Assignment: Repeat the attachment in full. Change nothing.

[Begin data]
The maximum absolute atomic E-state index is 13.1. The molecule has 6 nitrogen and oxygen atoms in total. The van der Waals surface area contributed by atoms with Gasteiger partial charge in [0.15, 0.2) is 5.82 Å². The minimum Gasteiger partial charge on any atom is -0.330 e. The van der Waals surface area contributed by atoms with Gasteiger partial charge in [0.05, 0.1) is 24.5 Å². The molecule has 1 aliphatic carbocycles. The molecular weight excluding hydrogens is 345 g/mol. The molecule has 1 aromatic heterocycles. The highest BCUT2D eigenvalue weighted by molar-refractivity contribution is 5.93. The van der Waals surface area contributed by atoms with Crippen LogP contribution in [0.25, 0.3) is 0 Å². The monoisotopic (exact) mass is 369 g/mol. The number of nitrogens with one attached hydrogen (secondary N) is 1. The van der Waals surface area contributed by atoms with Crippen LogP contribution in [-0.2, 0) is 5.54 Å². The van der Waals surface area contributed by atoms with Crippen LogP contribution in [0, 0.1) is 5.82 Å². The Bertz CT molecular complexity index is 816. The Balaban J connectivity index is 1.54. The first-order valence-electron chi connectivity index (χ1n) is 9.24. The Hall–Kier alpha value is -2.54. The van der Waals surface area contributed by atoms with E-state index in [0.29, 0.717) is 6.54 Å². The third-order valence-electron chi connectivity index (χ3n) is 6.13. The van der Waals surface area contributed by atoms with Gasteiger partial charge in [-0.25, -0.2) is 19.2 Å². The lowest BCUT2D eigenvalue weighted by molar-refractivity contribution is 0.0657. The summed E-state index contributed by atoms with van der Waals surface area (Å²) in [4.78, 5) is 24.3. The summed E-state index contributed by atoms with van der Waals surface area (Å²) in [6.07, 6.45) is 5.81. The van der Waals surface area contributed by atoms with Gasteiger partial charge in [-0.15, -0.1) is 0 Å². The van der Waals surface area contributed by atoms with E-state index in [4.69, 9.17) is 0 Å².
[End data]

The maximum absolute atomic E-state index is 13.1. The molecule has 6 nitrogen and oxygen atoms in total. The van der Waals surface area contributed by atoms with Gasteiger partial charge in [0.15, 0.2) is 5.82 Å². The minimum Gasteiger partial charge on any atom is -0.330 e. The van der Waals surface area contributed by atoms with Gasteiger partial charge in [0.05, 0.1) is 24.5 Å². The molecule has 1 aliphatic carbocycles. The molecular weight excluding hydrogens is 345 g/mol. The molecule has 1 aromatic heterocycles. The highest BCUT2D eigenvalue weighted by molar-refractivity contribution is 5.93. The van der Waals surface area contributed by atoms with Crippen LogP contribution in [0.25, 0.3) is 0 Å². The monoisotopic (exact) mass is 369 g/mol. The number of nitrogens with one attached hydrogen (secondary N) is 1. The van der Waals surface area contributed by atoms with Crippen LogP contribution in [-0.2, 0) is 5.54 Å². The van der Waals surface area contributed by atoms with Crippen LogP contribution in [0, 0.1) is 5.82 Å². The Bertz CT molecular complexity index is 816. The Balaban J connectivity index is 1.54. The first-order valence-electron chi connectivity index (χ1n) is 9.24. The Hall–Kier alpha value is -2.54. The van der Waals surface area contributed by atoms with E-state index in [0.29, 0.717) is 6.54 Å². The third-order valence-electron chi connectivity index (χ3n) is 6.13. The van der Waals surface area contributed by atoms with Gasteiger partial charge in [-0.25, -0.2) is 19.2 Å². The lowest BCUT2D eigenvalue weighted by molar-refractivity contribution is 0.0657. The summed E-state index contributed by atoms with van der Waals surface area (Å²) in [4.78, 5) is 24.3. The summed E-state index contributed by atoms with van der Waals surface area (Å²) in [6.07, 6.45) is 5.81. The van der Waals surface area contributed by atoms with Gasteiger partial charge in [-0.15, -0.1) is 0 Å². The van der Waals surface area contributed by atoms with E-state index in [4.69, 9.17) is 0 Å².